The good news is, Ernst is one tough and resilient kid. His history is littered with impressive notations, even if he never was afforded the extravagant life of some well-to-do junior players. So when he made it through all four stages of Q-School last year to earn his PGA Tour card for 2013, not everyone was stunned. Kinerk knows Ernst has his admirers and marvels at the young man’s demeanor.

So even though he was ranked 123rd in the Official World Golf Ranking, even though he had his name on a Wells Fargo trophy that included the likes of Tiger Woods, Vijay Singh and David Toms, even though he had outplayed Phil Mickelson and been awarded a check for $1.206 million . . . Ernst arrived at TPC Summerlin in Las Vegas on May 13 to compete against other locals.

Unlike Quail Hollow, Ernst was not in competition with the PGA Tour’s finest. Just as at Quail Hollow, though, he had his hands full. When it came down to a three-for-two playoff, Ernst made birdie on his second hole to advance and will be part of the sectional qualifying field next Monday in Springfield, Ohio.

His timing in winning the Wells Fargo worked against him with the Open Championship IFQ, too. The deadline for that was May 2 and on that day, Ernst was No. 1,207 in the world order. Since the IFQ field is limited to 78 players, entries are based on world-ranking standing. “I think we were something like the 74th alternate,” Kinerk said.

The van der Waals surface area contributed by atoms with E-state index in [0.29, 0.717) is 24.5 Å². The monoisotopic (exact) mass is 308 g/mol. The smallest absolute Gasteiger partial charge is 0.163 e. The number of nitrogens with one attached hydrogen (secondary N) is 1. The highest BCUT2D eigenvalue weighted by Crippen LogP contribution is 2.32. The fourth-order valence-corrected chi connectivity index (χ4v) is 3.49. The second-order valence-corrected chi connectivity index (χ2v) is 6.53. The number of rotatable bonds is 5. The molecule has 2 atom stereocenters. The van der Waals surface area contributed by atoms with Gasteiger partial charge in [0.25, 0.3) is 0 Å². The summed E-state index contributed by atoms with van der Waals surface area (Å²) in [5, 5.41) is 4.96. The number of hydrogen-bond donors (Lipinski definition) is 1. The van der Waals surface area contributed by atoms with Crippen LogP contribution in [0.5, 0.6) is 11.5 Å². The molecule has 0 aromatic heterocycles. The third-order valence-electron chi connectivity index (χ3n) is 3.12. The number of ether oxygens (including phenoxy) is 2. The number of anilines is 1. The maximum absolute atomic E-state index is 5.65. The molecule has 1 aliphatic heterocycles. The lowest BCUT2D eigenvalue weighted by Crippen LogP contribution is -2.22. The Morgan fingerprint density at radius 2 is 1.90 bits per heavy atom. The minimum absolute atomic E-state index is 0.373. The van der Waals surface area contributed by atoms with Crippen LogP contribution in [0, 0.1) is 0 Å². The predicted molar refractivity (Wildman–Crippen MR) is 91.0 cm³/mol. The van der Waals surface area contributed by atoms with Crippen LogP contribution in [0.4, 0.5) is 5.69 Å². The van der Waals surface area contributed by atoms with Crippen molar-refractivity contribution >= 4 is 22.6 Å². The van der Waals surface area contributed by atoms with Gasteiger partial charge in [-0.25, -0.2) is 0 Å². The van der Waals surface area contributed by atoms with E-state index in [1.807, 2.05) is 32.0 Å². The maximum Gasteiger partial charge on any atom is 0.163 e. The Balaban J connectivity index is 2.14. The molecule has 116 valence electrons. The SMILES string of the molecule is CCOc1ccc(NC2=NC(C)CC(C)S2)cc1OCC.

When May 20 rolled around, Ernst was 123rd in the world, but not in the IFQ. Of the eight who advanced that day, only Luke Guthrie (68th) and Josh Teater (112th) had better OWGR standing than Ernst. Bud Cauley (125th), Scott Brown (143rd), Johnson Wagner (148th), Brian Davis (149th), Robert Karlsson (173rd) and Camilo Villegas (269th) all were ranked lower.

None of this is to suggest that Ernst was treated unfairly. Again, he is the ultimate “slip-through-the-cracks” story. There also is the chance tweaks could be made to the process so that something like this never happens again. For a reference point, there is Justin Rose in 2010. The Englishman won the Memorial, for goodness sakes, clearly one of the premier tournaments of the year, and jumped to 33rd in the world. But because the Memorial came after the deadline for top-50 exemptions into the U.S. Open, Rose had to drag himself out of bed the night after a festive occasion and go 36 holes of a sectional qualifier.

He missed, but guess what? The Justin Rose Rule came into effect the very next year. It’s not officially called that, mind you, but the USGA wisely exempts top-50 players at two intervals: the week before the Memorial and the week after the Memorial.

Is a Derek Ernst Rule on the horizon?

Given that USGA and R&A officials are always tweaking and adjusting their exempt categories, it would make sense. Making a slight edit so that a deserving player is not overlooked isn’t a bad thing.

“If there is a better way of doing things which still allows us to administer our championships efficiently and fairly, we are certainly open-minded to it,” Bodenhamer said.